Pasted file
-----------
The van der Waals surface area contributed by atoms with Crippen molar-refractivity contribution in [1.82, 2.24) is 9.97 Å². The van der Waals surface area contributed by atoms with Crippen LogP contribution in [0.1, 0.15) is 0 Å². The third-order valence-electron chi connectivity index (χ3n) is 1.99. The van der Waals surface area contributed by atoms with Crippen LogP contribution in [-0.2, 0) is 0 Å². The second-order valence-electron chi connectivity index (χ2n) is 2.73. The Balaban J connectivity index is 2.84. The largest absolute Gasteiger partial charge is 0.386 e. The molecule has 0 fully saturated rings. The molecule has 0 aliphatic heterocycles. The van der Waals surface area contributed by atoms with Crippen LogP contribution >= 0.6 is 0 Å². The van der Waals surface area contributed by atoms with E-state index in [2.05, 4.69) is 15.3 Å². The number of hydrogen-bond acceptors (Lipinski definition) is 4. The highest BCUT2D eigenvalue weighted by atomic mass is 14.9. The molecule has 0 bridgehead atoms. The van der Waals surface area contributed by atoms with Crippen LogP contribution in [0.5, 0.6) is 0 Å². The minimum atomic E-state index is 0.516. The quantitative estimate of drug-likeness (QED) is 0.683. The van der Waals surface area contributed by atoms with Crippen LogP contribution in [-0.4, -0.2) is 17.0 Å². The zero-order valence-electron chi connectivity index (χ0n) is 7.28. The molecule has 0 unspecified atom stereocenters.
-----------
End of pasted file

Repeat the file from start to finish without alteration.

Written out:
The van der Waals surface area contributed by atoms with Crippen molar-refractivity contribution in [1.82, 2.24) is 9.97 Å². The van der Waals surface area contributed by atoms with Crippen LogP contribution in [0.1, 0.15) is 0 Å². The third-order valence-electron chi connectivity index (χ3n) is 1.99. The van der Waals surface area contributed by atoms with Crippen LogP contribution in [-0.2, 0) is 0 Å². The second-order valence-electron chi connectivity index (χ2n) is 2.73. The Balaban J connectivity index is 2.84. The largest absolute Gasteiger partial charge is 0.386 e. The molecule has 0 fully saturated rings. The molecule has 0 aliphatic heterocycles. The van der Waals surface area contributed by atoms with Crippen LogP contribution >= 0.6 is 0 Å². The van der Waals surface area contributed by atoms with E-state index in [2.05, 4.69) is 15.3 Å². The number of hydrogen-bond acceptors (Lipinski definition) is 4. The highest BCUT2D eigenvalue weighted by atomic mass is 14.9. The molecule has 0 bridgehead atoms. The van der Waals surface area contributed by atoms with Crippen LogP contribution in [0.5, 0.6) is 0 Å². The minimum atomic E-state index is 0.516. The quantitative estimate of drug-likeness (QED) is 0.683. The van der Waals surface area contributed by atoms with Crippen LogP contribution in [-0.4, -0.2) is 17.0 Å². The zero-order valence-electron chi connectivity index (χ0n) is 7.28. The molecule has 0 unspecified atom stereocenters.